Remember back in October when Google waved the flag for OpenID, the federated log-in standard that lets users log into Web sites with the same user name and password? More importantly, the company was accused of perverting OpenID by creating its own flavor of it.
Yesterday Google and Plaxo detailed the next step in their federated identity plans with “Hybrid Protocol,” combining OpenID federated log-in with OAuth access authorization and the Google Contacts API for secure import of the user’s address book.
Simply, Web sites can now ask Google to sign in a user using their Google Account, while simultaneously requesting access to information available via OAuth-enabled APIs.
Privacy geeks in Google’s and Plaxo’s camps see the OpenID/OAuth blend as a Reese’s peanut butter cup of Web site access, and an alternative to Facebook Connect, the leading social network’s proprietary federated Web site service.
Plaxo is making the first use of this with Two-Click Signup, as Yariv Adan of Google’s security team sums up:
“In the past, sign-in required multiple redirects between Plaxo and Google, and more importantly, multiple user approval pages, one for OpenID during sign-in and another for the OAuth access authorization request. No more! The Hybrid Protocol allows Plaxo to encapsulate their OAuth authorization request inside the OpenID authentication request, letting Google know that the user wants to use both APIs. Google can now display a single approval page for both requests.“
Plaxo’s John McCrea notes this is better for the user by being more convenient and more secure; better for the identity provider by not asking the user for their password and then scraping their data; and better for the site by delivering a higher conversion rate on sign-up flows and getting more useful data from the user.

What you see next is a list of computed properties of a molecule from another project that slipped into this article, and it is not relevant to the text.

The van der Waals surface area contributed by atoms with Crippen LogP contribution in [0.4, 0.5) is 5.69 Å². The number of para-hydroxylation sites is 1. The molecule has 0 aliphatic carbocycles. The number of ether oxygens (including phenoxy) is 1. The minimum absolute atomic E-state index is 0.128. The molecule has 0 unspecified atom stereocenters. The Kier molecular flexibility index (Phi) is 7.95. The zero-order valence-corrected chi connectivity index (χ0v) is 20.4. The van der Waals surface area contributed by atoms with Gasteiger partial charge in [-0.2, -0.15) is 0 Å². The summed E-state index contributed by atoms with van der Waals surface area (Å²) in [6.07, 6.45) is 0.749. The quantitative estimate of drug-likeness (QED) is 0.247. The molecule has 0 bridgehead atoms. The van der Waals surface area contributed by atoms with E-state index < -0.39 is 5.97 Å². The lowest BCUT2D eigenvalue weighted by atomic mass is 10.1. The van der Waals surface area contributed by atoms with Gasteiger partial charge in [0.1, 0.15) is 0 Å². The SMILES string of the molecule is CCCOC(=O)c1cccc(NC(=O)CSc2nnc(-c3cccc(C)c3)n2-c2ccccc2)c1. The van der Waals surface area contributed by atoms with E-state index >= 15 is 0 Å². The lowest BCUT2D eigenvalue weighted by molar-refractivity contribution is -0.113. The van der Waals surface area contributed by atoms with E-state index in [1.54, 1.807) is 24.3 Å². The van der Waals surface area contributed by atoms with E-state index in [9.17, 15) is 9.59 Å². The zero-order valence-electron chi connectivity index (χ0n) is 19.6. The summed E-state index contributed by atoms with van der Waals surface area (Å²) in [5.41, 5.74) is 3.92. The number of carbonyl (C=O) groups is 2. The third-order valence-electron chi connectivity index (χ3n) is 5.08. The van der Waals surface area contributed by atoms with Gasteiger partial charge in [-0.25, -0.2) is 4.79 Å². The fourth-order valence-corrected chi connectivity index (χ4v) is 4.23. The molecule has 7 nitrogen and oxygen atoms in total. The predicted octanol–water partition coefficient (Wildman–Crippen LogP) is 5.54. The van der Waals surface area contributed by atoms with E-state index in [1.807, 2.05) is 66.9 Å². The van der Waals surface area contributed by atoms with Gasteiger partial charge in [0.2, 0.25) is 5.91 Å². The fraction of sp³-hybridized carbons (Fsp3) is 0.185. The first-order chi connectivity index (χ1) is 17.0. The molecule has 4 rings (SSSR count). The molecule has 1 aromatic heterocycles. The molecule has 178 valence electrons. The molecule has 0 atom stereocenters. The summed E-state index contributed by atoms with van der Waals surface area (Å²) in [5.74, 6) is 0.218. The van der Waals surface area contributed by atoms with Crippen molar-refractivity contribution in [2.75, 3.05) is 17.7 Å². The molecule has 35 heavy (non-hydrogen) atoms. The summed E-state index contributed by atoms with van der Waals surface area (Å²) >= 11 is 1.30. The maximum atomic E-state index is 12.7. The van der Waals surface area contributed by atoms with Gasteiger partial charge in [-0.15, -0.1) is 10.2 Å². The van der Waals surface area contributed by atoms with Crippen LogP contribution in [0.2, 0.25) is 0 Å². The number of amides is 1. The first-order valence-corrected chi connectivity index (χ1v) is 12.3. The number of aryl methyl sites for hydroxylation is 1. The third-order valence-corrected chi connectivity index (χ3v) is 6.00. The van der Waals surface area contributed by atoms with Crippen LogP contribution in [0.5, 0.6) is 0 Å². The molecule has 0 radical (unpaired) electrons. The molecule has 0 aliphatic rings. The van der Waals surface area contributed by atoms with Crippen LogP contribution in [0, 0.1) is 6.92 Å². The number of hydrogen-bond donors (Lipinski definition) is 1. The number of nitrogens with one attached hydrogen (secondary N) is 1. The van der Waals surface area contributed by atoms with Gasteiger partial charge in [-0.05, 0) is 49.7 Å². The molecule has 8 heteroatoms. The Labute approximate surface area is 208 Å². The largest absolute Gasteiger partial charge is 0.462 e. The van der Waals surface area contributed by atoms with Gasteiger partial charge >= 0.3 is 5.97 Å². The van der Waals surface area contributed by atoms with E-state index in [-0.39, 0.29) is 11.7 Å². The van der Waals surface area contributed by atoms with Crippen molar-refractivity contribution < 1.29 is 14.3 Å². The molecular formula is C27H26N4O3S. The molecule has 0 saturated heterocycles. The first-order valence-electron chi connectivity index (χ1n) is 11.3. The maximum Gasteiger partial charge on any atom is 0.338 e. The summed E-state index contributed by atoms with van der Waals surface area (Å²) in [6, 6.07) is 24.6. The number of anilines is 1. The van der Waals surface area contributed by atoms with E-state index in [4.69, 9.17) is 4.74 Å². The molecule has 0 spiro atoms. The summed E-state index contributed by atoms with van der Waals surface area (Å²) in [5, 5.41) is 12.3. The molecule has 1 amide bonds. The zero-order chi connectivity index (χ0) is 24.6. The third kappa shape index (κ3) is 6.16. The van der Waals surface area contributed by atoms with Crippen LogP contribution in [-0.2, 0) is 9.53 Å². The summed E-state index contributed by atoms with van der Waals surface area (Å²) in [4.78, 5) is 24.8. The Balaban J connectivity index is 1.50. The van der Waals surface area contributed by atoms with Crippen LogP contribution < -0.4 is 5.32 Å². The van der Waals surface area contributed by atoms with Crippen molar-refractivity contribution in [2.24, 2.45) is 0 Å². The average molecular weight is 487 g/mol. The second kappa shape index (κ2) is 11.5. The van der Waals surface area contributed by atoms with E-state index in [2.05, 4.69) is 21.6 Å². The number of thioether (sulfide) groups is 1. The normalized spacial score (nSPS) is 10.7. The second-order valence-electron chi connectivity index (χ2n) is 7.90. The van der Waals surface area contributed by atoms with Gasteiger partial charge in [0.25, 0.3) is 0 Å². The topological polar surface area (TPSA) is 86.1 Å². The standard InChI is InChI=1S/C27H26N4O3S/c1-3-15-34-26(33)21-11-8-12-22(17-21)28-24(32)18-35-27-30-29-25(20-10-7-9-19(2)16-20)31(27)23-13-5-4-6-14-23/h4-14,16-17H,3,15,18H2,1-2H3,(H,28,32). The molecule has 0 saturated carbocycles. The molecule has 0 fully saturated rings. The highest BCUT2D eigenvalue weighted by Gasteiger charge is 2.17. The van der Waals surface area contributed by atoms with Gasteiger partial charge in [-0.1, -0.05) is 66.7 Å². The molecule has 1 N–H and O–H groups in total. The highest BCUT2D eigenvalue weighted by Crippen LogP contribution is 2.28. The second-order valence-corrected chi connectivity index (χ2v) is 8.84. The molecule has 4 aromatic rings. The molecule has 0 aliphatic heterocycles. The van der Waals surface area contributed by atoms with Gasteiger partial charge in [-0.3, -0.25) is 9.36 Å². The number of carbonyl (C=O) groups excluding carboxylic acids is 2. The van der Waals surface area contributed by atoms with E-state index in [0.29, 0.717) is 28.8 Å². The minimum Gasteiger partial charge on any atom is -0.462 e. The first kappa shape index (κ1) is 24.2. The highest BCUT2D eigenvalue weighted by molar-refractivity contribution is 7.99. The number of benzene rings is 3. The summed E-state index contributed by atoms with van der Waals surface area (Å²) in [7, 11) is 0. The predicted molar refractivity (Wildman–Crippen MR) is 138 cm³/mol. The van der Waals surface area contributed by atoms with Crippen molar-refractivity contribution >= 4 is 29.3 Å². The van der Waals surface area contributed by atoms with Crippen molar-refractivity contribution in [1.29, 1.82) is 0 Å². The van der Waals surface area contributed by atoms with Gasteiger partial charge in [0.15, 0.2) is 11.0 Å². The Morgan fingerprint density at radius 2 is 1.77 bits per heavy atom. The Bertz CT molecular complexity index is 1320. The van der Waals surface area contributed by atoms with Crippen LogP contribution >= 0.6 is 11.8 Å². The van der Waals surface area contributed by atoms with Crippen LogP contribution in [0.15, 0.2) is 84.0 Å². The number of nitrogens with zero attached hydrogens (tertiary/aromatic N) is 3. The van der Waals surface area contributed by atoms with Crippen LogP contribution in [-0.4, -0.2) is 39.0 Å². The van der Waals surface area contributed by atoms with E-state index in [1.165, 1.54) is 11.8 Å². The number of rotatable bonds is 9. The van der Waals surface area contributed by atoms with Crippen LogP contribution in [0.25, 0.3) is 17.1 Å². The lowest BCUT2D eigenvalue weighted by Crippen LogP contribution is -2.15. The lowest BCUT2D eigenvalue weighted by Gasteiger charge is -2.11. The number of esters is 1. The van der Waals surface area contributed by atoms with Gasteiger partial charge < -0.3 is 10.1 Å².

Two-Click Signup starts with the invitation from a Plaxo member to a non-member via Gmail, who will see this Google-optimized landing page and a Sign Up With My Google Account Button.
Then comes the two clicks to become a registered user of Plaxo. The first click takes them back to a Google consent page.
The second lets the person agree to use their Google account for signing in to Plaxo and tell Google they grant Plaxo permission to access their e-mail address and Gmail contacts. The user is redirected back to Plaxo, where he or she is already signed in and her Google contacts are available.
Google and Plaxo are working with the rest of OpenID community to standardize the new protocol as a formal OpenID extension.
A lot of work went into this. While Google and Plaxo are only two Web sites, their larger user bases make them a great testing ground for OpenID/Oauth hybrids. Again, this is just a test, but it’s a promising start and a solid step on the path to federated Web access. Google and Plaxo hope others follow their lead.
Of course, we’re still in that uncomfortable spot of diverging efforts, with Google and Plaxo seemingly pitted against Facebook, which is fiercely protective of its walled garden of 150 million-plus users.
In a sense, it’s not unlike those spiteful Web services standards wars. Hopefully, these new programmers have learned a thing or two from them and will move the Web forward post haste.